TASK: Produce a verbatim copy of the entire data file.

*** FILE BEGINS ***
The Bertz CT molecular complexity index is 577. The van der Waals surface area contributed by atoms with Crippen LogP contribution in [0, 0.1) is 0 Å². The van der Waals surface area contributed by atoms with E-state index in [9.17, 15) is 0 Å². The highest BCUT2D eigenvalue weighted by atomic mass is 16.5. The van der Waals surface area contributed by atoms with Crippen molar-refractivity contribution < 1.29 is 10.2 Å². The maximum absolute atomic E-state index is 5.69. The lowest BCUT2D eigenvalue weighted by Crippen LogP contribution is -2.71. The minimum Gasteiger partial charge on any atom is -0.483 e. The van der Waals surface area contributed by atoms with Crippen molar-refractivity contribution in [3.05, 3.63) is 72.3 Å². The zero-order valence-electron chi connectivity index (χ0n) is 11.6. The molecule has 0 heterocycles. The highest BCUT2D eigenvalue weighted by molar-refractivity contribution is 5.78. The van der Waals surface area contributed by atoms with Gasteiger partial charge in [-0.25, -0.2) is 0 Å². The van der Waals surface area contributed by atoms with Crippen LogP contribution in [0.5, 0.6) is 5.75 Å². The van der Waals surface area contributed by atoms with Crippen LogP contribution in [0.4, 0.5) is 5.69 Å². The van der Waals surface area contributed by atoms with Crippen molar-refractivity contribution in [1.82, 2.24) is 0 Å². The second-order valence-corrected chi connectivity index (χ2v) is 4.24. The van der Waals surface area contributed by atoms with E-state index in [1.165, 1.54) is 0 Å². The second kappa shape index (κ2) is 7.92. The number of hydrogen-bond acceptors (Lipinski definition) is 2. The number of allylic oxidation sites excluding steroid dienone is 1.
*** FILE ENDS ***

The Bertz CT molecular complexity index is 577. The van der Waals surface area contributed by atoms with Crippen LogP contribution in [0, 0.1) is 0 Å². The van der Waals surface area contributed by atoms with E-state index in [9.17, 15) is 0 Å². The highest BCUT2D eigenvalue weighted by atomic mass is 16.5. The van der Waals surface area contributed by atoms with Crippen molar-refractivity contribution < 1.29 is 10.2 Å². The maximum absolute atomic E-state index is 5.69. The lowest BCUT2D eigenvalue weighted by Crippen LogP contribution is -2.71. The minimum Gasteiger partial charge on any atom is -0.483 e. The van der Waals surface area contributed by atoms with Crippen molar-refractivity contribution in [3.05, 3.63) is 72.3 Å². The zero-order valence-electron chi connectivity index (χ0n) is 11.6. The molecule has 0 heterocycles. The highest BCUT2D eigenvalue weighted by molar-refractivity contribution is 5.78. The van der Waals surface area contributed by atoms with Gasteiger partial charge in [-0.25, -0.2) is 0 Å². The van der Waals surface area contributed by atoms with Crippen LogP contribution in [0.5, 0.6) is 5.75 Å². The van der Waals surface area contributed by atoms with Crippen LogP contribution in [0.4, 0.5) is 5.69 Å². The van der Waals surface area contributed by atoms with Crippen molar-refractivity contribution in [1.82, 2.24) is 0 Å². The second-order valence-corrected chi connectivity index (χ2v) is 4.24. The van der Waals surface area contributed by atoms with E-state index in [1.165, 1.54) is 0 Å². The second kappa shape index (κ2) is 7.92. The number of hydrogen-bond acceptors (Lipinski definition) is 2. The number of allylic oxidation sites excluding steroid dienone is 1.